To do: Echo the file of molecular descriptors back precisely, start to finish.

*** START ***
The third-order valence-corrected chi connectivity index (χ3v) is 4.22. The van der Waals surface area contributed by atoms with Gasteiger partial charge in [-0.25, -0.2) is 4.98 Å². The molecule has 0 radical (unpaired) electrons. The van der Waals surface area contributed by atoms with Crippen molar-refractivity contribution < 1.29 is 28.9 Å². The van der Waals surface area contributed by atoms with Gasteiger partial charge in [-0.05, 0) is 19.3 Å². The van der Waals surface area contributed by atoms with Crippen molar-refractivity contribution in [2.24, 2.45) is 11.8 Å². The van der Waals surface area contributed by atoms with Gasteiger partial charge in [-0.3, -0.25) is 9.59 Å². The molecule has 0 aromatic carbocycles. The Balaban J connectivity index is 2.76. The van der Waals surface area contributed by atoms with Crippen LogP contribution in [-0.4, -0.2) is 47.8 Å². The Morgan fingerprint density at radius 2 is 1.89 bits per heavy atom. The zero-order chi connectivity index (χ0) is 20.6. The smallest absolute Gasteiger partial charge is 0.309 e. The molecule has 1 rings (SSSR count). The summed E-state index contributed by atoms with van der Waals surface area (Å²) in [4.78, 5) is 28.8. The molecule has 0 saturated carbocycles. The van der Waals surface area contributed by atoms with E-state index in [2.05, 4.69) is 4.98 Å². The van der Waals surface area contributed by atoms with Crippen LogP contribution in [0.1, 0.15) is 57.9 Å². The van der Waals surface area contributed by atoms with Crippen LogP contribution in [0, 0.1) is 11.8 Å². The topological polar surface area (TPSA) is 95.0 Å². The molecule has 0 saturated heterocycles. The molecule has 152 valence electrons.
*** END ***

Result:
The third-order valence-corrected chi connectivity index (χ3v) is 4.22. The van der Waals surface area contributed by atoms with Gasteiger partial charge in [-0.25, -0.2) is 4.98 Å². The molecule has 0 radical (unpaired) electrons. The van der Waals surface area contributed by atoms with Crippen molar-refractivity contribution < 1.29 is 28.9 Å². The van der Waals surface area contributed by atoms with Gasteiger partial charge in [-0.05, 0) is 19.3 Å². The van der Waals surface area contributed by atoms with Crippen molar-refractivity contribution in [2.24, 2.45) is 11.8 Å². The van der Waals surface area contributed by atoms with Gasteiger partial charge in [-0.3, -0.25) is 9.59 Å². The molecule has 0 aromatic carbocycles. The Balaban J connectivity index is 2.76. The van der Waals surface area contributed by atoms with Crippen LogP contribution in [-0.4, -0.2) is 47.8 Å². The Morgan fingerprint density at radius 2 is 1.89 bits per heavy atom. The zero-order chi connectivity index (χ0) is 20.6. The smallest absolute Gasteiger partial charge is 0.309 e. The molecule has 1 rings (SSSR count). The summed E-state index contributed by atoms with van der Waals surface area (Å²) in [4.78, 5) is 28.8. The molecule has 0 saturated carbocycles. The van der Waals surface area contributed by atoms with E-state index in [2.05, 4.69) is 4.98 Å². The van der Waals surface area contributed by atoms with Crippen LogP contribution in [0.1, 0.15) is 57.9 Å². The van der Waals surface area contributed by atoms with Crippen LogP contribution in [0, 0.1) is 11.8 Å². The topological polar surface area (TPSA) is 95.0 Å². The molecule has 0 saturated heterocycles. The molecule has 152 valence electrons.